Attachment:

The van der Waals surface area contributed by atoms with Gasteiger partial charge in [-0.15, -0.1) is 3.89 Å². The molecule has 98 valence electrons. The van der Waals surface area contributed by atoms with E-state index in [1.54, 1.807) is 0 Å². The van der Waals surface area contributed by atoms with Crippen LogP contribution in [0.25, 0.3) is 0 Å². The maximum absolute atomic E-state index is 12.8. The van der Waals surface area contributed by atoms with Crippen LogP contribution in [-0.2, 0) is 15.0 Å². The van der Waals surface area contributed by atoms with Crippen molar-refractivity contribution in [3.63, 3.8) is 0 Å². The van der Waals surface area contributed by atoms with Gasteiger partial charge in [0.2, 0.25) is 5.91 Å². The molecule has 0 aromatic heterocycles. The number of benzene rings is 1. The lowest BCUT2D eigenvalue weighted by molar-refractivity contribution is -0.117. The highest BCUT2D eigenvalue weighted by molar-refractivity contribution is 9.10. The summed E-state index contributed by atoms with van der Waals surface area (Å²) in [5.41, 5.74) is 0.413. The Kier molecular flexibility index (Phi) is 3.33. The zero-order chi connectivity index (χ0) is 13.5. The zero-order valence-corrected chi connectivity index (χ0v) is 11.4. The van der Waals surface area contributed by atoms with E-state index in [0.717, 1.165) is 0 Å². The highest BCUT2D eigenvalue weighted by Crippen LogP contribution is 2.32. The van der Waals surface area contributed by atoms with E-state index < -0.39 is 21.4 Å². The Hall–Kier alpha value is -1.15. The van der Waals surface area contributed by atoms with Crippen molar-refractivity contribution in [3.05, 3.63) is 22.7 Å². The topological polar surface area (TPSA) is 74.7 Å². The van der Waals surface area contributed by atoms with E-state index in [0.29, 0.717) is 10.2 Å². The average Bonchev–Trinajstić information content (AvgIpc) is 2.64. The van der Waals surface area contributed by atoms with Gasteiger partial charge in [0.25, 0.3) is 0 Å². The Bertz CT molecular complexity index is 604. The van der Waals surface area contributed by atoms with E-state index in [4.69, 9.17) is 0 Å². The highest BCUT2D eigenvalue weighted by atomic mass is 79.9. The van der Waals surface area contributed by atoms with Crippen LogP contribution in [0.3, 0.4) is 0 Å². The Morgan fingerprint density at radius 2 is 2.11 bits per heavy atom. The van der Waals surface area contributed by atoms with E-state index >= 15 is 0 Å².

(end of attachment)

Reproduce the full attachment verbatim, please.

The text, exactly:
The van der Waals surface area contributed by atoms with Gasteiger partial charge in [-0.15, -0.1) is 3.89 Å². The molecule has 98 valence electrons. The van der Waals surface area contributed by atoms with E-state index in [1.54, 1.807) is 0 Å². The van der Waals surface area contributed by atoms with Crippen LogP contribution in [0.25, 0.3) is 0 Å². The maximum absolute atomic E-state index is 12.8. The van der Waals surface area contributed by atoms with Crippen LogP contribution in [-0.2, 0) is 15.0 Å². The van der Waals surface area contributed by atoms with Crippen molar-refractivity contribution in [3.63, 3.8) is 0 Å². The van der Waals surface area contributed by atoms with Gasteiger partial charge in [0.2, 0.25) is 5.91 Å². The molecule has 0 aromatic heterocycles. The number of benzene rings is 1. The lowest BCUT2D eigenvalue weighted by molar-refractivity contribution is -0.117. The highest BCUT2D eigenvalue weighted by molar-refractivity contribution is 9.10. The summed E-state index contributed by atoms with van der Waals surface area (Å²) in [5.41, 5.74) is 0.413. The Kier molecular flexibility index (Phi) is 3.33. The zero-order chi connectivity index (χ0) is 13.5. The zero-order valence-corrected chi connectivity index (χ0v) is 11.4. The van der Waals surface area contributed by atoms with E-state index in [0.717, 1.165) is 0 Å². The highest BCUT2D eigenvalue weighted by Crippen LogP contribution is 2.32. The van der Waals surface area contributed by atoms with E-state index < -0.39 is 21.4 Å². The Hall–Kier alpha value is -1.15. The van der Waals surface area contributed by atoms with Crippen molar-refractivity contribution in [3.05, 3.63) is 22.7 Å². The topological polar surface area (TPSA) is 74.7 Å². The van der Waals surface area contributed by atoms with E-state index in [0.29, 0.717) is 10.2 Å². The average Bonchev–Trinajstić information content (AvgIpc) is 2.64. The van der Waals surface area contributed by atoms with Gasteiger partial charge in [0.25, 0.3) is 0 Å². The Bertz CT molecular complexity index is 604. The van der Waals surface area contributed by atoms with E-state index in [4.69, 9.17) is 0 Å². The highest BCUT2D eigenvalue weighted by atomic mass is 79.9. The van der Waals surface area contributed by atoms with Crippen LogP contribution in [0.3, 0.4) is 0 Å². The Morgan fingerprint density at radius 2 is 2.11 bits per heavy atom. The van der Waals surface area contributed by atoms with E-state index >= 15 is 0 Å².